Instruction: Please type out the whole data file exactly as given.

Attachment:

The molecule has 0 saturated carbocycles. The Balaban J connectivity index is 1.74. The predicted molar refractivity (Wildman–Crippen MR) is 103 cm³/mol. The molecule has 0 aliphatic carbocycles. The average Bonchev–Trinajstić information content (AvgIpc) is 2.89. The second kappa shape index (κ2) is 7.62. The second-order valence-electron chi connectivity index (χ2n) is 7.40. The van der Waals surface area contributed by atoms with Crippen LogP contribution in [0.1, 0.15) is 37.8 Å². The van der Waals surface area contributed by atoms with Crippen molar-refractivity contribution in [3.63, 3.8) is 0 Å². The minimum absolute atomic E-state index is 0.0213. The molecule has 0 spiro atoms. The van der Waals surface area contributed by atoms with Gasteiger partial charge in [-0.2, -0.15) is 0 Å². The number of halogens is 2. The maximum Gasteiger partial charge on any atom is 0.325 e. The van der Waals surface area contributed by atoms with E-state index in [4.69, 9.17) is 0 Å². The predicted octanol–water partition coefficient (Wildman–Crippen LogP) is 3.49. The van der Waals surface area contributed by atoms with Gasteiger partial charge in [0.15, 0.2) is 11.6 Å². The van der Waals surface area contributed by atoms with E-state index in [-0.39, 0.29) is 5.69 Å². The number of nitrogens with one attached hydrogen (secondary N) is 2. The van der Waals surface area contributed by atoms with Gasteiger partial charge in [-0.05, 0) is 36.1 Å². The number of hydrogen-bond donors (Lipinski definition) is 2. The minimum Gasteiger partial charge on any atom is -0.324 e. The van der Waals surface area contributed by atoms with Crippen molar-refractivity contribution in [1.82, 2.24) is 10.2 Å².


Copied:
The molecule has 0 saturated carbocycles. The Balaban J connectivity index is 1.74. The predicted molar refractivity (Wildman–Crippen MR) is 103 cm³/mol. The molecule has 0 aliphatic carbocycles. The average Bonchev–Trinajstić information content (AvgIpc) is 2.89. The second kappa shape index (κ2) is 7.62. The second-order valence-electron chi connectivity index (χ2n) is 7.40. The van der Waals surface area contributed by atoms with Crippen LogP contribution in [0.1, 0.15) is 37.8 Å². The van der Waals surface area contributed by atoms with Crippen molar-refractivity contribution in [3.63, 3.8) is 0 Å². The minimum absolute atomic E-state index is 0.0213. The molecule has 0 spiro atoms. The van der Waals surface area contributed by atoms with Gasteiger partial charge in [-0.2, -0.15) is 0 Å². The number of halogens is 2. The maximum Gasteiger partial charge on any atom is 0.325 e. The van der Waals surface area contributed by atoms with E-state index in [4.69, 9.17) is 0 Å². The predicted octanol–water partition coefficient (Wildman–Crippen LogP) is 3.49. The van der Waals surface area contributed by atoms with Gasteiger partial charge in [0.15, 0.2) is 11.6 Å². The van der Waals surface area contributed by atoms with E-state index in [-0.39, 0.29) is 5.69 Å². The number of nitrogens with one attached hydrogen (secondary N) is 2. The van der Waals surface area contributed by atoms with Gasteiger partial charge in [-0.05, 0) is 36.1 Å². The number of hydrogen-bond donors (Lipinski definition) is 2. The minimum Gasteiger partial charge on any atom is -0.324 e. The van der Waals surface area contributed by atoms with Crippen molar-refractivity contribution in [1.82, 2.24) is 10.2 Å².